Millennials, more diverse campers driving growing popularity of camping

02 May 2019 4 min. read
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A new report from Cairn Consulting Group, commissioned by Kampgrounds of America (KOA), has found that the percentage of North Americans who camp three or more times per year has increased 72% since 2014, reaching a high of 78.8 million households in the US. The key factors driving growth are more millennials starting families, an influx of younger and more diverse campers, and “love of the outdoors."

The fifth annual North America Camping Report surveyed a representative sample of 2,400 US households, and 500 Canadian households. The report was conducted by Cairn Consulting Group, a market research consultancy which also offers advisory services in branding, consumer behaviour, and product development.

One of the major factors driving the growing popularity of camping in North America, according to the report, has been an influx of younger and more diverse campers. Of the 1.4 million new camping households in 2018, 56% were millennials, while 51% were from non-white groups. Millennials make up the largest segment of campers (41%), up 7% from 2014, while Gen Xers make up 36% (up 9%).

Growth in Annual Camper Households in the U.S

The report found that the percentage of non-white camping households has increased from 12% to 29% since 2012. What’s more, for the first time since measurement began in 2014, the percentage of new non-white campers (51%) outpaced the percentage of new Caucasian campers (49%) in 2018.

Millennials starting families (a less likely and later occurrence than previous generations) is also fueling the growth of camping. Fifty-four percent of millennials are now camping with children, and when they were queried about the key factor that got them to camp more, the majority answer was “having kids.” According to the report, 63% of millennials with kids camp more than seven nights per year.

Overall, families with children in the household are the most avid campers, taking the most camping trips and spending the most nights camping in 2018.

Active Camper Households by Ethnicity

Younger campers are likely to drive growth into the future, with 61% of millennials and 56% of Gen Xers saying they will camp more in 2019. Fifty-six percent of camping households said they plan to camp more this year, continuing an upward trend noted since 2014.

In terms of what sparked respondents’ interest in camping, half said it was “love of the outdoors” – the consistent top response over the past five years. Campers increasingly view the activity as the same thing other outdoor recreation, such as hiking or fishing, and this perspective is being driven by younger generations.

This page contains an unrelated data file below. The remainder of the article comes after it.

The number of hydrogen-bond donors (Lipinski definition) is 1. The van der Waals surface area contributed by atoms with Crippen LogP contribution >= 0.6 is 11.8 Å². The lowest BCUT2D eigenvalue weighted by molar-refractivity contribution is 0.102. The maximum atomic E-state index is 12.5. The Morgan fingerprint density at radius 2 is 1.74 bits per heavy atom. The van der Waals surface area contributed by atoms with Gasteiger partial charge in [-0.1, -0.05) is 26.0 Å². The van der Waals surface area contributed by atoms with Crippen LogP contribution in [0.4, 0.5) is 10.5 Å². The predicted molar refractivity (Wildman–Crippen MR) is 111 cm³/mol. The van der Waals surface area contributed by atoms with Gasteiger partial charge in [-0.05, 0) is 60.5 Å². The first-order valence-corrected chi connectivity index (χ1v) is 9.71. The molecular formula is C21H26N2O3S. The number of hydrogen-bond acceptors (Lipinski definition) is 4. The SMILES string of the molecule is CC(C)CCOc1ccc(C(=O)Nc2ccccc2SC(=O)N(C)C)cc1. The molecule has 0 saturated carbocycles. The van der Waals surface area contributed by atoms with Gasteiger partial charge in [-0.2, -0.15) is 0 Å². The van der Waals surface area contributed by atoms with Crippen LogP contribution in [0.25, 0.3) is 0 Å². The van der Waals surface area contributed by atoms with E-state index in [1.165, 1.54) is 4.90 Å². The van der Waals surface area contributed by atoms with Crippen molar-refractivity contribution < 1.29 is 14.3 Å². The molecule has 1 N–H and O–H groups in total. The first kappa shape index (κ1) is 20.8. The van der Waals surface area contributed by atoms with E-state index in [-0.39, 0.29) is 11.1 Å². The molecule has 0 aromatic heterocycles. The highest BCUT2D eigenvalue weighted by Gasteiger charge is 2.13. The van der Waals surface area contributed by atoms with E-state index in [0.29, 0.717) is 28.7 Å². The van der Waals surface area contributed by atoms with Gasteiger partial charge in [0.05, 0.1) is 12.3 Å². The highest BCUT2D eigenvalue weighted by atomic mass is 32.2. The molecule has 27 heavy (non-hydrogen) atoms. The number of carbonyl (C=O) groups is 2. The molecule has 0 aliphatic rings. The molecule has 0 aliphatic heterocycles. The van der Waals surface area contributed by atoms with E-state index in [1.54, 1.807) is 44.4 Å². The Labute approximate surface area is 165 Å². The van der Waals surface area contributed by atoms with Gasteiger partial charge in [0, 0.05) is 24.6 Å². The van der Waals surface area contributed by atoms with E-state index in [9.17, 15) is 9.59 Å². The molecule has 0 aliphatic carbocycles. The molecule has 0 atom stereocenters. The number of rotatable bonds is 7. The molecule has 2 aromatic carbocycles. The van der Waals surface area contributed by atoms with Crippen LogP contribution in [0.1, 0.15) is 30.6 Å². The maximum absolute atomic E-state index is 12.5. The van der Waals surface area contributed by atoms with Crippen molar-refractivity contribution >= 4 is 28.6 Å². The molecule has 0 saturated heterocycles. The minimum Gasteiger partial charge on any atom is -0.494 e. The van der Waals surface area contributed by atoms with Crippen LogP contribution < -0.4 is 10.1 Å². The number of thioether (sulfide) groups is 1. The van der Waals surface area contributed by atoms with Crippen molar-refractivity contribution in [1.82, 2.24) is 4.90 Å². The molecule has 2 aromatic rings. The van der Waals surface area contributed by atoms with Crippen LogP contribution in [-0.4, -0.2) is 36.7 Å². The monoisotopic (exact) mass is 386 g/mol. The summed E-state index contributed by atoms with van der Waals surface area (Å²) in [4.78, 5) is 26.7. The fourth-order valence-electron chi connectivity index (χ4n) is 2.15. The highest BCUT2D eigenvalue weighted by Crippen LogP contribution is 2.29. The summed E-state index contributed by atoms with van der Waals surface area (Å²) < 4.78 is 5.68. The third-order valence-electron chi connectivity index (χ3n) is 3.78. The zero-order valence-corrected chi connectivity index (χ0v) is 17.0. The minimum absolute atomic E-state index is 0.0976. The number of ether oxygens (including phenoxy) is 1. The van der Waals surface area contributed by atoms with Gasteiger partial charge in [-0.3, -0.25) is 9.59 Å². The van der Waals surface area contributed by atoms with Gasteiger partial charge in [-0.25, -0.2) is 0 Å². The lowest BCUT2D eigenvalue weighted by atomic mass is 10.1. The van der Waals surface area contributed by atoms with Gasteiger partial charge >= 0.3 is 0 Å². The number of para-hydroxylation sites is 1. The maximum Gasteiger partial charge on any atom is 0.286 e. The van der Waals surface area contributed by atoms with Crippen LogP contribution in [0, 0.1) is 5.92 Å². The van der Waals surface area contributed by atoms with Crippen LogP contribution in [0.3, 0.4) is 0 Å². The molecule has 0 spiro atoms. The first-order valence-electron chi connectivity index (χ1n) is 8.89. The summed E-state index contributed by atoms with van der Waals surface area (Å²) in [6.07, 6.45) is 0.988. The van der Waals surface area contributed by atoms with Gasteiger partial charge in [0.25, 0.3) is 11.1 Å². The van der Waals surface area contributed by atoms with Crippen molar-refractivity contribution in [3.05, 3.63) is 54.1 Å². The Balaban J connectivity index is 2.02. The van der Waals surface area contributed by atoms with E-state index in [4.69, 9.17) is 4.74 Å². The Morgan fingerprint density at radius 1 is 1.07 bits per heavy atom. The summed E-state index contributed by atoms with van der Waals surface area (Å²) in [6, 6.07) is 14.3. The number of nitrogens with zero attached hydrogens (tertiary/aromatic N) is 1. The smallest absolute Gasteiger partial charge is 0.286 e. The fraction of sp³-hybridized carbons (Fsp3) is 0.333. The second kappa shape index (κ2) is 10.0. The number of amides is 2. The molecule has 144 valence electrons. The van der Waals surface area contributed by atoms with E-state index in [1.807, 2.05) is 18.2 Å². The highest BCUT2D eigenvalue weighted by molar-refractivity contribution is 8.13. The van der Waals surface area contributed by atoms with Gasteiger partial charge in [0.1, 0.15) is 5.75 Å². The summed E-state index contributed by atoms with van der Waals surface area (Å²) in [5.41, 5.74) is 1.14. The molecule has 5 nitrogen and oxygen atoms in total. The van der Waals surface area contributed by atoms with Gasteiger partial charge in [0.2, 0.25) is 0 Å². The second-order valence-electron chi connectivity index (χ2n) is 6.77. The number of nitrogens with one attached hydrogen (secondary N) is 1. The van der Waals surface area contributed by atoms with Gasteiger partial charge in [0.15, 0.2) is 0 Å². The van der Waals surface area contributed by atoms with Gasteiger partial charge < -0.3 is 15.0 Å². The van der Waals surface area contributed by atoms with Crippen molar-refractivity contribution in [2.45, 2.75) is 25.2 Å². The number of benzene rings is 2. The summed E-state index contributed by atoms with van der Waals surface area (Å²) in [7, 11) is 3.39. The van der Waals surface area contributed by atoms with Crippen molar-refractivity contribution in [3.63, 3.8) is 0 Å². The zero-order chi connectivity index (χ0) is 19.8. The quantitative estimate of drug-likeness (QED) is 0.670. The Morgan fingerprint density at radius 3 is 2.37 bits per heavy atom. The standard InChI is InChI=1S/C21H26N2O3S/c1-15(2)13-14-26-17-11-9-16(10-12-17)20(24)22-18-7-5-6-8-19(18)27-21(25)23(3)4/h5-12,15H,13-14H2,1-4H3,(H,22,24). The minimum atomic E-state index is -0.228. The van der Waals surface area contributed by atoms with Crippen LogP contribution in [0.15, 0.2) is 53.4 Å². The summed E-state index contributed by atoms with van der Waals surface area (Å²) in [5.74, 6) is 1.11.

“Since we started measuring the North American camping market five years ago, we’ve seen increasing diversification of age, life stage, ethnicity and even sexual orientation among campers, yet what remains consistent is a shared connection through a passion to immerse themselves in the outdoors through camping,” Toby O’Rourke, KOA president and CEO, said. “We ultimately believe that the fundamental reason why people camp – to connect with each other and with nature – will not change, but how they camp may.”

Camp-glamp evolution

New trends like “glamping” and “van life” are also driving interest in camping, with the mentioned non-traditional avenues predictably most popular among younger generations. Millennials (56%) and Gen Xers (46%) were the most likely groups to have tried new lodging in 2018.

Luxury camping and van life is nonetheless an appealing trend to the overall respondent base. Half of all campers said they would like to try out luxury cabin camping, more than double the proportion of 2017 respondents. Van life, though much less popular than glamping, saw a 6% increase in those wanting to try it between 2017 and 2018.

Tent camping, however, remains the most popular camping method for North Americans, at 59%. RVing represented 24% of the market, while cabin camping accounted for 16%.

The Canadian perspective

Canadian campers seem to be more satisfied with traditional camping avenues, noting lower accommodation changes and trial of new accommodations. Compared to the overall response of approximately 50%, only one-third of Canadians said they would like to try out luxury cabin camping in 2019.

Canadians are also less likely to change their habits in terms of the number of camping trips they will take, as well as the nights spent camping. Canadian campers also tend to travel longer distances for their camping trips than Americans.